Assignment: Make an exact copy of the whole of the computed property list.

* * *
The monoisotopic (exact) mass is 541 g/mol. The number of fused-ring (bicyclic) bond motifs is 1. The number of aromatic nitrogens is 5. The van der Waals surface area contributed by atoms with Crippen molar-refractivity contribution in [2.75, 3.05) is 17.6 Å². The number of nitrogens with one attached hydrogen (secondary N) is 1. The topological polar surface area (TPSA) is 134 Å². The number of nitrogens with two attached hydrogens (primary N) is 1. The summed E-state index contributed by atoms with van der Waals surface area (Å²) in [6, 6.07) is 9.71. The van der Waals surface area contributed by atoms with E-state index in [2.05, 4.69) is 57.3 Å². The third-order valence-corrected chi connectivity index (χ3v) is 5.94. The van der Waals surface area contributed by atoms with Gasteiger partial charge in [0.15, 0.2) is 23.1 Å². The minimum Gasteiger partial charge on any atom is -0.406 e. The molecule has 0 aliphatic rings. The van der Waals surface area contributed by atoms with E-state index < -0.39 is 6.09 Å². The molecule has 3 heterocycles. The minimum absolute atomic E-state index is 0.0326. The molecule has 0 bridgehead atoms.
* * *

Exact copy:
The monoisotopic (exact) mass is 541 g/mol. The number of fused-ring (bicyclic) bond motifs is 1. The number of aromatic nitrogens is 5. The van der Waals surface area contributed by atoms with Crippen molar-refractivity contribution in [2.75, 3.05) is 17.6 Å². The number of nitrogens with one attached hydrogen (secondary N) is 1. The topological polar surface area (TPSA) is 134 Å². The number of nitrogens with two attached hydrogens (primary N) is 1. The summed E-state index contributed by atoms with van der Waals surface area (Å²) in [6, 6.07) is 9.71. The van der Waals surface area contributed by atoms with E-state index in [2.05, 4.69) is 57.3 Å². The third-order valence-corrected chi connectivity index (χ3v) is 5.94. The van der Waals surface area contributed by atoms with Gasteiger partial charge in [0.15, 0.2) is 23.1 Å². The minimum Gasteiger partial charge on any atom is -0.406 e. The molecule has 0 aliphatic rings. The van der Waals surface area contributed by atoms with E-state index < -0.39 is 6.09 Å². The molecule has 3 heterocycles. The minimum absolute atomic E-state index is 0.0326. The molecule has 0 bridgehead atoms.